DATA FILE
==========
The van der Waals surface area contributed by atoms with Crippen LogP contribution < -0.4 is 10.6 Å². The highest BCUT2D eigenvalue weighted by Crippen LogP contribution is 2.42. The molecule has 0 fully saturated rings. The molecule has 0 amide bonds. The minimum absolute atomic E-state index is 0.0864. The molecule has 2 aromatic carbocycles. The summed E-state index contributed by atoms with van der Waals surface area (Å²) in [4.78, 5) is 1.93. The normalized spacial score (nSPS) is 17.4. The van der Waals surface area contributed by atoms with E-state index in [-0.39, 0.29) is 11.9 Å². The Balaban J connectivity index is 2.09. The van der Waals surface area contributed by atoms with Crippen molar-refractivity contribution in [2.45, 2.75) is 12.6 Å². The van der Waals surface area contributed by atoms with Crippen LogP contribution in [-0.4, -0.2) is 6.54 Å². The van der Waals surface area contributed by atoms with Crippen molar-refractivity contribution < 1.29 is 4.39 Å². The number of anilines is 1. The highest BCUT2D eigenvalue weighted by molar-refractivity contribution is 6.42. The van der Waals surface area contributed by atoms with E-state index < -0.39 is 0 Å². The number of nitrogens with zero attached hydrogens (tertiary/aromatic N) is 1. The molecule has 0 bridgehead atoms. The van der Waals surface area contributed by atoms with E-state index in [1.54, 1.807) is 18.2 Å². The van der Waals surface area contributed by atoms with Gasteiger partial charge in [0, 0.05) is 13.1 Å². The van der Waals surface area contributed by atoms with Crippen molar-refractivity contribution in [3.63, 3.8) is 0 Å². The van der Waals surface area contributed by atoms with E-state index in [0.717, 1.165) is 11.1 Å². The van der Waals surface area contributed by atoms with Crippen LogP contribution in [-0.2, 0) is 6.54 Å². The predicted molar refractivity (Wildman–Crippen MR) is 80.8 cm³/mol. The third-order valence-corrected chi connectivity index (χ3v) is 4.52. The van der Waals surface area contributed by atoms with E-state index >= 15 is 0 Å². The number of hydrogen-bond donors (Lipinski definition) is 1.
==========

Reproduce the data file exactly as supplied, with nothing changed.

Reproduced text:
The van der Waals surface area contributed by atoms with Crippen LogP contribution < -0.4 is 10.6 Å². The highest BCUT2D eigenvalue weighted by Crippen LogP contribution is 2.42. The molecule has 0 fully saturated rings. The molecule has 0 amide bonds. The minimum absolute atomic E-state index is 0.0864. The molecule has 2 aromatic carbocycles. The summed E-state index contributed by atoms with van der Waals surface area (Å²) in [4.78, 5) is 1.93. The normalized spacial score (nSPS) is 17.4. The van der Waals surface area contributed by atoms with E-state index in [-0.39, 0.29) is 11.9 Å². The Balaban J connectivity index is 2.09. The van der Waals surface area contributed by atoms with Crippen molar-refractivity contribution in [2.45, 2.75) is 12.6 Å². The van der Waals surface area contributed by atoms with Crippen LogP contribution in [-0.4, -0.2) is 6.54 Å². The van der Waals surface area contributed by atoms with Crippen molar-refractivity contribution < 1.29 is 4.39 Å². The number of anilines is 1. The highest BCUT2D eigenvalue weighted by molar-refractivity contribution is 6.42. The van der Waals surface area contributed by atoms with E-state index < -0.39 is 0 Å². The number of nitrogens with zero attached hydrogens (tertiary/aromatic N) is 1. The molecule has 0 bridgehead atoms. The van der Waals surface area contributed by atoms with E-state index in [1.54, 1.807) is 18.2 Å². The van der Waals surface area contributed by atoms with Gasteiger partial charge in [0, 0.05) is 13.1 Å². The van der Waals surface area contributed by atoms with Crippen molar-refractivity contribution in [3.63, 3.8) is 0 Å². The van der Waals surface area contributed by atoms with E-state index in [0.717, 1.165) is 11.1 Å². The van der Waals surface area contributed by atoms with Crippen LogP contribution in [-0.2, 0) is 6.54 Å². The predicted molar refractivity (Wildman–Crippen MR) is 80.8 cm³/mol. The third-order valence-corrected chi connectivity index (χ3v) is 4.52. The van der Waals surface area contributed by atoms with E-state index >= 15 is 0 Å². The number of hydrogen-bond donors (Lipinski definition) is 1.